University Of Virginia Reinstates President, After Public Outcry
The governing board of the University of Virginia decided to reinstate the president it had ousted earlier this month.
The AP reports the 15-member board voted unanimously to give Teresa Sullivan her job back, after it faced scathing criticism for its original decision, which students and faculty thought had been reached in a secretive manner.
"I want to partner with you in bringing about what's best for the university," Sullivan said after the vote.
The AP adds:
A majority of the 15-member board was needed to approve the reinstatement for Sullivan to remain in office. Rector Helen Dragas, who was central to the initial move to oust the president, opened the meeting with comments seeking to reunite the university community. She said she was convinced the university would emerge stronger after the controversy and reiterated an apology for the way the matter was handled initially.
"'The situation became enormously dramatized and emotionally charged,' she said Tuesday. 'I sincerely apologize for the way this was presented and you deserve better."
The Washington Post reports that when today's decision was announced "we could hear cheering from outside the Rotunda where hundreds of people are gathered on the Lawn."
Virginia Gov. Bob McDonnell told the board members they had make a final decision about Sullivan today or they should hand him their resignation.
Bloomberg reports that this kind of revolt has not been seen since Lawrence Summers was ousted as president of Harvard in 2006.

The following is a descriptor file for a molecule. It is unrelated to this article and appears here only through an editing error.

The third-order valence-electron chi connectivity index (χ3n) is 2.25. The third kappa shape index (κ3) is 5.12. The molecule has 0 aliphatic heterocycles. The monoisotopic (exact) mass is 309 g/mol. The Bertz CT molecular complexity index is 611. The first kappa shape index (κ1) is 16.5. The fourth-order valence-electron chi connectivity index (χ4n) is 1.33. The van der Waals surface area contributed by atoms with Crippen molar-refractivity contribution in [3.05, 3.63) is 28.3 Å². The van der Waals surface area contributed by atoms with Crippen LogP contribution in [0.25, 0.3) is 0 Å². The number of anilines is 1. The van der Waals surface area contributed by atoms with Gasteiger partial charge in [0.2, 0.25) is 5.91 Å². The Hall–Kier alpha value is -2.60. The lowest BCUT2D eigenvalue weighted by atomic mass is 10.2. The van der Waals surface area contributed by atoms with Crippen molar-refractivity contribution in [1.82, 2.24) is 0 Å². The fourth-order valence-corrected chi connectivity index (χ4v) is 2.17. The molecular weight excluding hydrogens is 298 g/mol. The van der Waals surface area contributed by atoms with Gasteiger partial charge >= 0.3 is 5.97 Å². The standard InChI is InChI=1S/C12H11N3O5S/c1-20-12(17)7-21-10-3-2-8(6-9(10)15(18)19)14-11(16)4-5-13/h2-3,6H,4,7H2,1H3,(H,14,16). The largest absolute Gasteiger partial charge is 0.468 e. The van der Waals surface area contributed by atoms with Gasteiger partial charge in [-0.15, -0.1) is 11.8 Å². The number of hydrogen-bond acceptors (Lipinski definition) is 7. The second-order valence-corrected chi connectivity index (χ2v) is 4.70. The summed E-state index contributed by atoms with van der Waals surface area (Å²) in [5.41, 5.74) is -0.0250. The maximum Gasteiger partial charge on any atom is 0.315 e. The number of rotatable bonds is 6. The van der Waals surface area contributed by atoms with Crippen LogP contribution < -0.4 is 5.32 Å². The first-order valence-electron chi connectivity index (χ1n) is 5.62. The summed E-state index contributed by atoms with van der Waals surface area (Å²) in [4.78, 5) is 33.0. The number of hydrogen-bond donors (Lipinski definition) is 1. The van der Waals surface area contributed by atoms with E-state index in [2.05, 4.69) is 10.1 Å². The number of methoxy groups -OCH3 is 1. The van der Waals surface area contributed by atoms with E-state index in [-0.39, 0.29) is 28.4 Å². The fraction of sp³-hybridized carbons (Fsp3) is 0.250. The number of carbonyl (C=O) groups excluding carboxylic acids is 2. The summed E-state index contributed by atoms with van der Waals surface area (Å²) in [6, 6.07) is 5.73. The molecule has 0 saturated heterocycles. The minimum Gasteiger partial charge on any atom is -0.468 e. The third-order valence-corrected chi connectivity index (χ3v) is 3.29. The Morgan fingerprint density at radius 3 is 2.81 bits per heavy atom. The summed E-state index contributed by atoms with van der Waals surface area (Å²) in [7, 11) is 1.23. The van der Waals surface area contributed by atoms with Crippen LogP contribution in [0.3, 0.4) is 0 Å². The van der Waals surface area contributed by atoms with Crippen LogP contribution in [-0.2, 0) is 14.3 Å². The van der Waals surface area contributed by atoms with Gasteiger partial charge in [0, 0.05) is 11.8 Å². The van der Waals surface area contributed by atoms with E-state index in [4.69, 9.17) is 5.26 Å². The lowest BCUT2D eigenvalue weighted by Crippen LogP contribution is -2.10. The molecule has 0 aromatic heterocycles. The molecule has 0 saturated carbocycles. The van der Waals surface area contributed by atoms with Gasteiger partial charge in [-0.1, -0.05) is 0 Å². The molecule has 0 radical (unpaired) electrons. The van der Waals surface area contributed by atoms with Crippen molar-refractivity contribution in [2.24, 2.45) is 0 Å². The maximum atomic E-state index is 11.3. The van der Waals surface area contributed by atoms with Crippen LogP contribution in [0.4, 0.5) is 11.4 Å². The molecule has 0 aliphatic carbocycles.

"Summers stepped down as faculty were preparing a second no-confidence vote in objection to his autocratic work style and comments he made suggesting that women lacked an aptitude for science," Bloomberg reports. "He later became director of the National Economic Council under President Barack Obama, and still teaches at Harvard's Kennedy School of Government."
The Washington Post has a bit more on the differences that led to this moment:
"Last week Dragas published a 10-point critique of Sullivan's two-year tenure, asserting that the former University of Michigan provost had no concrete plan to move the university forward in such key areas as fund-raising and faculty pay.
"But many detractors contend Dragas never built a credible case against Sullivan. In the end, the dispute came down to what was described as a "philosophical difference." Sullivan sought to bring change to the university from the ground up, through a process of building consensus and empowering individual academic units. Dragas and her allies thought Sullivan was moving far too slowly in an economic climate that demanded swift and decisive action."